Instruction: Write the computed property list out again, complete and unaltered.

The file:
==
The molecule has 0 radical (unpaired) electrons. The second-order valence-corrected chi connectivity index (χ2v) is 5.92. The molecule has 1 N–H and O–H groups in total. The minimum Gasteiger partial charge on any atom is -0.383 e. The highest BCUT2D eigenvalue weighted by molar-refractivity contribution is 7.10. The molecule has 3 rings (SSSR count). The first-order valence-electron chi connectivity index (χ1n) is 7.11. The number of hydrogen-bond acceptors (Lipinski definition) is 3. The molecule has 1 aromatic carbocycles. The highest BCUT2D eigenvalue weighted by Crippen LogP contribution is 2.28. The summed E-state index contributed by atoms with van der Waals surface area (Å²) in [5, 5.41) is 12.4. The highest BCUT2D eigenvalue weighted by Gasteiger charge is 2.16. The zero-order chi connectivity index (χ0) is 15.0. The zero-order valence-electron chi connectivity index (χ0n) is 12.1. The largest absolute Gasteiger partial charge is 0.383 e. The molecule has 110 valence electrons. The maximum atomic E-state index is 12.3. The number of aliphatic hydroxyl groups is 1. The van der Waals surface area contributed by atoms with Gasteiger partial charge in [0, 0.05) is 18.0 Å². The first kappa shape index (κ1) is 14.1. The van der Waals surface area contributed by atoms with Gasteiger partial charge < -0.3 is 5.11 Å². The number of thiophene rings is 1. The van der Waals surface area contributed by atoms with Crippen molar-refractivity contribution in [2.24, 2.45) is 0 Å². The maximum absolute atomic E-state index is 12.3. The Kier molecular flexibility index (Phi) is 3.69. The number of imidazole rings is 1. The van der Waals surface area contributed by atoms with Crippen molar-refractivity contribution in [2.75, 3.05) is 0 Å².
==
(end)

The molecule has 0 radical (unpaired) electrons. The second-order valence-corrected chi connectivity index (χ2v) is 5.92. The molecule has 1 N–H and O–H groups in total. The minimum Gasteiger partial charge on any atom is -0.383 e. The highest BCUT2D eigenvalue weighted by molar-refractivity contribution is 7.10. The molecule has 3 rings (SSSR count). The first-order valence-electron chi connectivity index (χ1n) is 7.11. The number of hydrogen-bond acceptors (Lipinski definition) is 3. The molecule has 1 aromatic carbocycles. The highest BCUT2D eigenvalue weighted by Crippen LogP contribution is 2.28. The summed E-state index contributed by atoms with van der Waals surface area (Å²) in [5, 5.41) is 12.4. The highest BCUT2D eigenvalue weighted by Gasteiger charge is 2.16. The zero-order chi connectivity index (χ0) is 15.0. The zero-order valence-electron chi connectivity index (χ0n) is 12.1. The largest absolute Gasteiger partial charge is 0.383 e. The molecule has 110 valence electrons. The maximum atomic E-state index is 12.3. The number of aliphatic hydroxyl groups is 1. The van der Waals surface area contributed by atoms with Gasteiger partial charge in [0, 0.05) is 18.0 Å². The first kappa shape index (κ1) is 14.1. The van der Waals surface area contributed by atoms with Gasteiger partial charge < -0.3 is 5.11 Å². The number of thiophene rings is 1. The van der Waals surface area contributed by atoms with Crippen molar-refractivity contribution in [2.24, 2.45) is 0 Å². The maximum absolute atomic E-state index is 12.3. The Kier molecular flexibility index (Phi) is 3.69. The number of imidazole rings is 1. The van der Waals surface area contributed by atoms with Crippen molar-refractivity contribution in [2.75, 3.05) is 0 Å².